KARACHI: Has the withholding tax on banking transactions encouraged ordinary people to reduce the use of banking channels in everyday life?
The truth seems to have lost in the cacophony of the marketplace: traders insist the withholding tax is pushing people away from banks while most independent economists say the hype around the issue is artificial and will be short-lived.
With the imposition of 0.3% withholding tax on banking transactions worth more than Rs50,000 in a single day by non-filers, traders warned of a steep decline in banking transactions, decreased deposits and an overall reduction in the use of formal payment instruments July onwards.
To support their argument, traders point to data from July that shows private businesses’ deposits decreased by 5.25%, or Rs131.8 billion, in just one month. However, economists are quick to highlight that the sharp decline in July was perfectly in line with the last five-year trend, which shows deposits always post a month-on-month decrease in the first month of every fiscal year.
So what exactly is the impact of the withholding tax on banking transactions of more than Rs50,000? Has the public reduced its use of cheques and pay orders after July 1 to avoid the additional costs?
Perhaps the answer to this question lies buried in a 260-page document titled ‘The Statistical Bulletin’ that the State Bank of Pakistan (SBP) released on Thursday.
In a section called Clearing House Statistics, the SBP gives a breakdown of the amount of money – and the number of cheques – that 16 of its country-wide clearing houses process every month.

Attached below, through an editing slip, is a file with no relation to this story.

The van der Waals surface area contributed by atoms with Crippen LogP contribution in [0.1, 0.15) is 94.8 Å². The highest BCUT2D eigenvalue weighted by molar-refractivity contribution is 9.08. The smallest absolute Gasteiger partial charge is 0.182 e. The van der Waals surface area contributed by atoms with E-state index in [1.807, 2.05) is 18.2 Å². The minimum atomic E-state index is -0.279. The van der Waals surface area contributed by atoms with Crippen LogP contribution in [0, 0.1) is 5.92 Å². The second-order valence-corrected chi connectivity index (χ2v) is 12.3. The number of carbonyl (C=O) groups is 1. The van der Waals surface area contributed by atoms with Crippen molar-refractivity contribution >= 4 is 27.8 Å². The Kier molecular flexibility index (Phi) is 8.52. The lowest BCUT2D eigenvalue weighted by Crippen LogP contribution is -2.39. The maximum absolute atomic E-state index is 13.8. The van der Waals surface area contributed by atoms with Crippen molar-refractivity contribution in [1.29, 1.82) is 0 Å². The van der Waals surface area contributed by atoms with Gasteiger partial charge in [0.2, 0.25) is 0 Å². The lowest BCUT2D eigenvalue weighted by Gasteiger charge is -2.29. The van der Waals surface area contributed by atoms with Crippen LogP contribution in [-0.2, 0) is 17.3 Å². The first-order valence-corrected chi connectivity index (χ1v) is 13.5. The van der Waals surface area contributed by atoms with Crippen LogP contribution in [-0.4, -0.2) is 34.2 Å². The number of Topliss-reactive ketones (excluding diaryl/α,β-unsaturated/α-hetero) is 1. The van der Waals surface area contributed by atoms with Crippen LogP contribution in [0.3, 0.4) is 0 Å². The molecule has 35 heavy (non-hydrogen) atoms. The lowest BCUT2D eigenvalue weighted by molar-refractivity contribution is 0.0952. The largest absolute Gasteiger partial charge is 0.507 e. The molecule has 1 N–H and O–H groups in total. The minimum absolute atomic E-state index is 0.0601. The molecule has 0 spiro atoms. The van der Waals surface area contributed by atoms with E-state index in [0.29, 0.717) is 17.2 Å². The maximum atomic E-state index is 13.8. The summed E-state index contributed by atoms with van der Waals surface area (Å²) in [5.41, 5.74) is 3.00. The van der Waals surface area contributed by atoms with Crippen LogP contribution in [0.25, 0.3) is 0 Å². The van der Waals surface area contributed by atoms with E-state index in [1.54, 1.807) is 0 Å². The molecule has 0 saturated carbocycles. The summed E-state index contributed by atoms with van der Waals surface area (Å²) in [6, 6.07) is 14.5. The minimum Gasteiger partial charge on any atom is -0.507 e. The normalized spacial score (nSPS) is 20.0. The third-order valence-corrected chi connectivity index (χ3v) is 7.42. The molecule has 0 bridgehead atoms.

Clearing houses tally up all cheques and bills received from banks every day and come up with net balances that need to be paid in cash. In other words, SBP’s clearing data incorporates every single cheque written and deposited into the banking system across Pakistan.
According to the latest Statistical Bulletin, there was a substantial decline in the number of cheques presented for clearing in July – the month when the withholding tax on banking transactions became effective.
The total number of cheques cleared by the SBP’s clearing houses was 4.5 million in July, down 28.7% from 6.3 million cheques cleared in the preceding month. As for the amount of money processed via those cheques, the month-on-month decline clocked up at 30.8% in July.
There is an argument against the month-on-month comparison of clearing data though. For example, Ramazan began on June 18 and ended with Eid on July 17. With fewer office hours during the holy month, banks had obviously less time each day to process cheques received from commercial banks.
But a look at the year-on-year data also paints a largely similar picture about cheques processing in July. From 5.2 million cheques in July 2014, the number of the payment instruments cleared in the first month of the current fiscal year dropped 14% year-on-year. The decline in the amount of money passing through clearing houses in July remained 11% year-on-year, SBP data shows.
Speaking to The Banker Pakistan, BMA Capital Director Research and Business Development Azfer Naseem said the year-on-year decline in the number of payment instruments cleared during July is a direct consequence of the withholding tax on banking transactions.
According to Karachi Chamber of Commerce and Industry (KCCI) President Iftikhar Ahmed Vohra, a large number of people making money off the undocumented economy – estimated to be equal to the size of the documented economy – converted their wealth into dollars before July and minimised the use of formal payment instruments.
“The use of informal payment mechanisms, like the parchi system, along with prize bonds, foreign currency and hard cash for business transactions in the undocumented sector has gained momentum.”